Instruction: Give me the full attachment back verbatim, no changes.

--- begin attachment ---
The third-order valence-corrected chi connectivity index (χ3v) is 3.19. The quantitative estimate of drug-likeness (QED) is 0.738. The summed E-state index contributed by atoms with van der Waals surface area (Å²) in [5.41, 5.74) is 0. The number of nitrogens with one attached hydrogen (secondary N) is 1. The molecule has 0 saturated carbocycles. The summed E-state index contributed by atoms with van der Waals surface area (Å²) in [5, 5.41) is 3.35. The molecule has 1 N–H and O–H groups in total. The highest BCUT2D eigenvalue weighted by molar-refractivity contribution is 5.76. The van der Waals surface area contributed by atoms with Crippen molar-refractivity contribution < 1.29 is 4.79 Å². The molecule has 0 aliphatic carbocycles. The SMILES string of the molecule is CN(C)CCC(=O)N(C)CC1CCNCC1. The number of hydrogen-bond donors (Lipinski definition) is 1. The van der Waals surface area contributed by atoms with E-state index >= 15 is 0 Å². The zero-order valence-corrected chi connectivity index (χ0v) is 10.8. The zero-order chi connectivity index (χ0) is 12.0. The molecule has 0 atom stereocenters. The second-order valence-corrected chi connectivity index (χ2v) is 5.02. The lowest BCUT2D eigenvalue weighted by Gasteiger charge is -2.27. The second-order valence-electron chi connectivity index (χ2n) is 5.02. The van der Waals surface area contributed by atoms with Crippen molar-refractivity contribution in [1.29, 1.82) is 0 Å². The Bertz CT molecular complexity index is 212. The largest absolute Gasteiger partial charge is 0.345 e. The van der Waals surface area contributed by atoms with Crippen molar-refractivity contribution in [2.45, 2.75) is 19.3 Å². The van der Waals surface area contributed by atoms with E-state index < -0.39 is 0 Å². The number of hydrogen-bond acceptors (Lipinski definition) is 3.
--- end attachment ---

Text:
The third-order valence-corrected chi connectivity index (χ3v) is 3.19. The quantitative estimate of drug-likeness (QED) is 0.738. The summed E-state index contributed by atoms with van der Waals surface area (Å²) in [5.41, 5.74) is 0. The number of nitrogens with one attached hydrogen (secondary N) is 1. The molecule has 0 saturated carbocycles. The summed E-state index contributed by atoms with van der Waals surface area (Å²) in [5, 5.41) is 3.35. The molecule has 1 N–H and O–H groups in total. The highest BCUT2D eigenvalue weighted by molar-refractivity contribution is 5.76. The van der Waals surface area contributed by atoms with Crippen molar-refractivity contribution < 1.29 is 4.79 Å². The molecule has 0 aliphatic carbocycles. The SMILES string of the molecule is CN(C)CCC(=O)N(C)CC1CCNCC1. The number of hydrogen-bond donors (Lipinski definition) is 1. The van der Waals surface area contributed by atoms with E-state index >= 15 is 0 Å². The zero-order valence-corrected chi connectivity index (χ0v) is 10.8. The zero-order chi connectivity index (χ0) is 12.0. The molecule has 0 atom stereocenters. The second-order valence-corrected chi connectivity index (χ2v) is 5.02. The lowest BCUT2D eigenvalue weighted by Gasteiger charge is -2.27. The second-order valence-electron chi connectivity index (χ2n) is 5.02. The van der Waals surface area contributed by atoms with Crippen molar-refractivity contribution in [1.29, 1.82) is 0 Å². The Bertz CT molecular complexity index is 212. The largest absolute Gasteiger partial charge is 0.345 e. The van der Waals surface area contributed by atoms with Crippen molar-refractivity contribution in [2.45, 2.75) is 19.3 Å². The van der Waals surface area contributed by atoms with E-state index < -0.39 is 0 Å². The number of hydrogen-bond acceptors (Lipinski definition) is 3.